Post-election reality sets in

Post-election reality sets in

The celebration that Israeli Prime Minister Benjamin Netanyahu is enjoying (“On Election Day in Israel, change comes as decisive victory,” March 19) over having achieved what was until Election Day an uncertain victory may be short-lived.
His regrettable election-eve appeal to the right wing pledging that there will never be a Palestinian state while he is prime minister was a last-ditch effort to snag a victory, and it bore fruit. In making this promise, he has revealed to the world that his 2009 endorsement of a two-state solution to the intractable Middle East turmoil was a farce, something about which he was never serious, that he negotiated in bad faith over the years.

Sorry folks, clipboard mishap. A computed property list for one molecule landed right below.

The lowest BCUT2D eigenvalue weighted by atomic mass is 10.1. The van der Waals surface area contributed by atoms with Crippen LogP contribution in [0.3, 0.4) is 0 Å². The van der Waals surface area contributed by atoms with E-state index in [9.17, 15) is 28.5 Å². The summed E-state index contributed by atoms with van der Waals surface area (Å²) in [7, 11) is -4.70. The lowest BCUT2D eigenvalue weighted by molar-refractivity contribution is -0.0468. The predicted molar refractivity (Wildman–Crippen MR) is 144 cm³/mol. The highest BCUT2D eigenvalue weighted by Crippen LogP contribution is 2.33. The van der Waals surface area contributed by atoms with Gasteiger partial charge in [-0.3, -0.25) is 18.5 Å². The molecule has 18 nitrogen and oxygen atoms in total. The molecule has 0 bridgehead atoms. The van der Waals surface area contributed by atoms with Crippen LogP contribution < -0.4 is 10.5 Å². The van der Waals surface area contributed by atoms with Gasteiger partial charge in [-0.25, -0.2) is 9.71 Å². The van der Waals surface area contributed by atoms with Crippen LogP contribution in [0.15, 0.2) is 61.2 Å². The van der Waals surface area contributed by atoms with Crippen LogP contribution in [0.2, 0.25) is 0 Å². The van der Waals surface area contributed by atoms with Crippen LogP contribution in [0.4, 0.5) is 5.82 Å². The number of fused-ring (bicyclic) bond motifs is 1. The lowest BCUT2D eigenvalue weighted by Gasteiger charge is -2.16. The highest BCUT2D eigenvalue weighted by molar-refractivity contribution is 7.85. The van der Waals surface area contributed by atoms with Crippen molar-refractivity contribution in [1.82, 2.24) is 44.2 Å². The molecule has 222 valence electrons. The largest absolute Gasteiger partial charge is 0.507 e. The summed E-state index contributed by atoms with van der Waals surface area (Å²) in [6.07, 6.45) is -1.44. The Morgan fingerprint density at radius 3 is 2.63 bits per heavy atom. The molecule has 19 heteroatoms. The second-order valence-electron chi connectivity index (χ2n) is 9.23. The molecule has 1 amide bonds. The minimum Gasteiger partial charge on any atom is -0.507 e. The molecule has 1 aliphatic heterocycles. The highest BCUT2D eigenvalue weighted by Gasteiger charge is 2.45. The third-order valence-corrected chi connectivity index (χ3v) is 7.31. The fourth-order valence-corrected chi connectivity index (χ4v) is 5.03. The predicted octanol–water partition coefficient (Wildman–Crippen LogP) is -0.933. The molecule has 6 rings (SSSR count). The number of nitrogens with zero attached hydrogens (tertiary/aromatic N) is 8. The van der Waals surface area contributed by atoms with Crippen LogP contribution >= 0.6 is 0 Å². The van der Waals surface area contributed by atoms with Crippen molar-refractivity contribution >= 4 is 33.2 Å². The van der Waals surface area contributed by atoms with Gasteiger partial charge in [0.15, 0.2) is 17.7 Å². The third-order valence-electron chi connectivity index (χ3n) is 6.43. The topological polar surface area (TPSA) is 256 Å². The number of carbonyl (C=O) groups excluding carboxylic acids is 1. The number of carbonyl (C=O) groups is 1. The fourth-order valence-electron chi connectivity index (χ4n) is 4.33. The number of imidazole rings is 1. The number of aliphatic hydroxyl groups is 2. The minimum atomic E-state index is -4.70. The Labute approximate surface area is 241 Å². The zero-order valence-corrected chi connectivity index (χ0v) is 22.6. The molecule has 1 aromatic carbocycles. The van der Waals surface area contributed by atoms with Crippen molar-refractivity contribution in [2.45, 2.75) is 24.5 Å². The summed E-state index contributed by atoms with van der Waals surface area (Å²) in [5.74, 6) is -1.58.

The prime minister’s stance brings him into direct conflict with the United States, escalating the tensions between our countries and with other nations which have long advocated for peace in the Middle East, a dream that is now as elusive as ever. Turbulent times are ahead for our traditional friend and ally, Israel, and the case can be made that the wounds have been self-inflicted.
Palestinian Liberation Organization chairman Mahmoud Abbas will now appear to many throughout the world as a sympathetic figure; he now has no partner in the peace process. I doubt that the Palestinians, recognizing that they have been double-crossed, are going to now sit back and relax as they wait for the Netanyahu era to end. Storm clouds are brewing. 

Oren Spiegler
Upper St. Clair